No matter where you shop for skin-care or makeup products, you’ll find one or more product labels with claims that are misleading, false, or exaggerated. Chances are you’ve bought products partly on the basis of the following claims. Companies rely on cosmetics claims in advertising to sell new products and establish a following of loyal customers.
While the Food & Drug Administration has primary responsibility for cosmetics safety such as labeling and ingredients, the Federal Trade Commission (FTC) regulates advertising claims and expects advertisers to have “competent and reliable scientific evidence” to support any claims made regarding products. Companies must also be able to substantiate all reasonable interpretations of their claims, including messages they may not have intended to convey. The FTC may challenge an advertisement based on the fact that it is:
Likewise, The National Advertising Division (NAD) of the Better Business Bureaus and the Electronic Retailing Self-Regulation Program (ERSP) are self-regulating bodies that review factual claims for truthfulness and accuracy. Both organizations offer alternative dispute resolution and accept cases involving:
Top 4 Most Commonly Used Cosmetics Claims
Now that we know how cosmetics claims are regulated, here are the top 4 most commonly used cosmetics claims.
Hypoallergenic is meant to imply that a product is unlikely or less likely to cause allergic reactions and, therefore, is better for allergy-prone or sensitive skin types.
What to look for instead: If sensitive or allergy-prone skin is of concern, look for products that are free of irritants. The major irritants that show up in products are fragrance (both synthetic and natural fragrance) and alcohol (isopropyl or SD alcohol).
Won’t Clog Pores
No matter what a product contains, a company can claim that their product won’t cause breakouts even if it contains ingredients that are known to trigger breakouts. Unfortunately, purchasing oil-free products does not guarantee that a breakout will not occur for oily or breakout-prone skin.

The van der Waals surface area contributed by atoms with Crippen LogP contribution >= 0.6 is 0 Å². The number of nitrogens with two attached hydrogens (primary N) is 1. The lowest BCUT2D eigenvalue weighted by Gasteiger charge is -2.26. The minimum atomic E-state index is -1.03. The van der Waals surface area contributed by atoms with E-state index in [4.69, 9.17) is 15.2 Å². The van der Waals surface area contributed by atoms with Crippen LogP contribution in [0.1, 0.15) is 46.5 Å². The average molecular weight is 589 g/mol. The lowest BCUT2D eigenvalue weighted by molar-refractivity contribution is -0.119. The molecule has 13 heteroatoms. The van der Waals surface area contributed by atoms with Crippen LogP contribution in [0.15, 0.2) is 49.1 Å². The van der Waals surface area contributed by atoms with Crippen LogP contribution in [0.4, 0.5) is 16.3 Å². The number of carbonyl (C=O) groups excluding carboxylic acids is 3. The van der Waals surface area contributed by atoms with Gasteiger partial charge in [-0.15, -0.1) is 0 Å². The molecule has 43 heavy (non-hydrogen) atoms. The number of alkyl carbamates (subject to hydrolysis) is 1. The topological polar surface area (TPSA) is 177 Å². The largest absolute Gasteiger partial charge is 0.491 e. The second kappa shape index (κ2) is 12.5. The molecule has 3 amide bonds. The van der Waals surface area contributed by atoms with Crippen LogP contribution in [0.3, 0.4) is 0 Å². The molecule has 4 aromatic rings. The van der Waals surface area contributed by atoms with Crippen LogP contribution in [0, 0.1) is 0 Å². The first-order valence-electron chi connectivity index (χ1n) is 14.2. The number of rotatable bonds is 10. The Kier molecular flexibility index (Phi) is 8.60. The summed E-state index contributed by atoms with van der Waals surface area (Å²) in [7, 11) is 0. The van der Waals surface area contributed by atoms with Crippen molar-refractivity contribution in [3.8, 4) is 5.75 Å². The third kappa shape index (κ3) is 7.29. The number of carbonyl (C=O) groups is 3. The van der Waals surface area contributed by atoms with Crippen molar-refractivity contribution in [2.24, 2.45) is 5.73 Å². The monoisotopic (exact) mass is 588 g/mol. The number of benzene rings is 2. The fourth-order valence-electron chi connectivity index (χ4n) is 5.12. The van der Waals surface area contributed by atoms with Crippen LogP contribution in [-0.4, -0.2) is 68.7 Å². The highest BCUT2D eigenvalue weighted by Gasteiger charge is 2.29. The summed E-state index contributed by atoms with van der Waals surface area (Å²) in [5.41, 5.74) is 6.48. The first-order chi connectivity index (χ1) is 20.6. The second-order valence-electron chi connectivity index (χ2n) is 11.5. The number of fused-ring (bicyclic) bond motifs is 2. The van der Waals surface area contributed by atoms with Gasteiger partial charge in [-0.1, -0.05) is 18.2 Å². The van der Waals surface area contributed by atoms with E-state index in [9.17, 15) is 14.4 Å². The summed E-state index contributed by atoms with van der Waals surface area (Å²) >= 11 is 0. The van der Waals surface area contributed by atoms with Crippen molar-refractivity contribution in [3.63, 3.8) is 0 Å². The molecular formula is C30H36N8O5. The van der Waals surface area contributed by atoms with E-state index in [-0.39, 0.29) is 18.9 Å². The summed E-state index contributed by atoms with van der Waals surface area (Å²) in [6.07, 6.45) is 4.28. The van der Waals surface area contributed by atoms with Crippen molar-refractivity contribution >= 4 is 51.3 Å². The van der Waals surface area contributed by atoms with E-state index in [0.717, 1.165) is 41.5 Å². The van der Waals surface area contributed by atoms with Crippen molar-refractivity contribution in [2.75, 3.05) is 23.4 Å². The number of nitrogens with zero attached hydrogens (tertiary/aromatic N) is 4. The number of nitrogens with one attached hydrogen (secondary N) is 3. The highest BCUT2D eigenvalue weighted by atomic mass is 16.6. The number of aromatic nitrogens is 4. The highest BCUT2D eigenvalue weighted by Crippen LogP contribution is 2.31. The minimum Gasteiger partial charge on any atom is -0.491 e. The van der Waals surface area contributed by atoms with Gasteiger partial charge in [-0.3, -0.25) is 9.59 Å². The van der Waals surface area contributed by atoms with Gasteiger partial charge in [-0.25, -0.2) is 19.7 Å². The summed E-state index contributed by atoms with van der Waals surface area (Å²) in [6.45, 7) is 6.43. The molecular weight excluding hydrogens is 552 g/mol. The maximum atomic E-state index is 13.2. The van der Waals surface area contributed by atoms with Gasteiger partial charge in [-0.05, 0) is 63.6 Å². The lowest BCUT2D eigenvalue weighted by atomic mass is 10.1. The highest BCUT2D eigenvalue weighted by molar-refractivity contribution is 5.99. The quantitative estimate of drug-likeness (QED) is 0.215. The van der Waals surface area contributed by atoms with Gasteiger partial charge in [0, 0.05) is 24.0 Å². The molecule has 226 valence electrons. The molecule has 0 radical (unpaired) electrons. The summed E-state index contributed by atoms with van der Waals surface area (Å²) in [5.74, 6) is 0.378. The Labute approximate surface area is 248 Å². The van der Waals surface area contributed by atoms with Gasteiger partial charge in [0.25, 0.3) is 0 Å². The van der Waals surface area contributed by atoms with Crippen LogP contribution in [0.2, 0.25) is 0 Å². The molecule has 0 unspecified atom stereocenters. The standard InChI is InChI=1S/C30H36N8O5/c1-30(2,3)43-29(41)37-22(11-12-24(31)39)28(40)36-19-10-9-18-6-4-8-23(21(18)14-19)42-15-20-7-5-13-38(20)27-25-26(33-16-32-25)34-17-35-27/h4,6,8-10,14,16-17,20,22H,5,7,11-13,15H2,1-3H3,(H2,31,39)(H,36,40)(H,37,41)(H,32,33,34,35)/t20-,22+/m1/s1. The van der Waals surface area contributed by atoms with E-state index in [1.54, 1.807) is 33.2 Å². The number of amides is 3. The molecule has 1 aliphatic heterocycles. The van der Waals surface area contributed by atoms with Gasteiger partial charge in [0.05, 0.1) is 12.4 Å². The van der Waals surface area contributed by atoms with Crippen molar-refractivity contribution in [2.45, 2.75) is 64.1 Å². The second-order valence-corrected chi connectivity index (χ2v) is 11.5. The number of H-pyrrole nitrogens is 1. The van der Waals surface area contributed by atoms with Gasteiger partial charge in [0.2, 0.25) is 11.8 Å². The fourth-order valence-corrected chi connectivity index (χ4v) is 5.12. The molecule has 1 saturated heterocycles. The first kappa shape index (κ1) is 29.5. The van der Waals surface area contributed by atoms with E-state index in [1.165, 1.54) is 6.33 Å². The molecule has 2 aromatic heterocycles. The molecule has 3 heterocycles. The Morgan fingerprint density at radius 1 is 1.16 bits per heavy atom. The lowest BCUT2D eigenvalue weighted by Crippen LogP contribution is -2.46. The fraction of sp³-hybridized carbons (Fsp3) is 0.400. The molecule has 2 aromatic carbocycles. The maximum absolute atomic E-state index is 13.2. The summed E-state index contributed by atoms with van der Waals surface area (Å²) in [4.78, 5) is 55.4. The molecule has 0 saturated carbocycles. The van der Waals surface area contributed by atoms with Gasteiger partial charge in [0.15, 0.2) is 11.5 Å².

What to look for instead: Avoid products that have a thick, creamy consistency as these ingredients are prone to clog pores making skin feel greasy. Choosing products that have a liquid, gel, serum, or thin, water-based lotion consistency are essential, as products with thinner textures are less likely to clog pores or worsen breakouts.
Dermatologist-approved or dermatologist-tested
Dermatologist-approved could mean something or it could mean nothing at all. The challenge is that consumers do not know what standards the dermatologist used to approve the product. Likewise, we are unaware how much time was devoted to testing the product formula or how or if the dermatologist designed the study substantiate the company’s claim.
What to look for instead: Try not to depend on dermatologist endorsements and focus on finding products containing ingredients that have proven to be effective for your skin – such as broad-spectrum sunscreens, antioxidants, skin-repairing ingredients, and well-formulated exfoliates.
Specially formulated for mature skin
A number of products claim to fight signs of aging. In reality, age is not a skin type – concerns focus on wrinkles, sagging, and uneven skin tone. Women of all ages can struggle with oily skin, dry skin, breakouts, redness, and sensitivity. “Mature skin” isn’t automatically dry skin, any more than acne-prone skin is only for teens. There are no special formulary standards that make products labeled “for mature skin” any better than products formulated for other skin types.
What to look for instead: As most products in this category are emollient moisturizers, it is important to find products with quality ingredients and follow a consistent skin-care routine that addresses the needs of your skin type and your skin concerns.
Remember This, Take Action
If you purchase a product that doesn’t perform as claimed on the label or as advertised take it back to where you purchased the item. Also, if the product causing harm contact the FDA and file a complaint. Taking action can prompt companies to develop products that meet both the needs and desires of their fans and loyal customers.
Sources: The Food & Drug Administration, The Federal Trade Commission, The National Advertising Division, Electronic Retailing Self-Regulation Program, Clinics in Dermatology, Journal of the American Academy of Dermatology, Clinical Experiments in Dermatology, and Ostomy and Wound Management.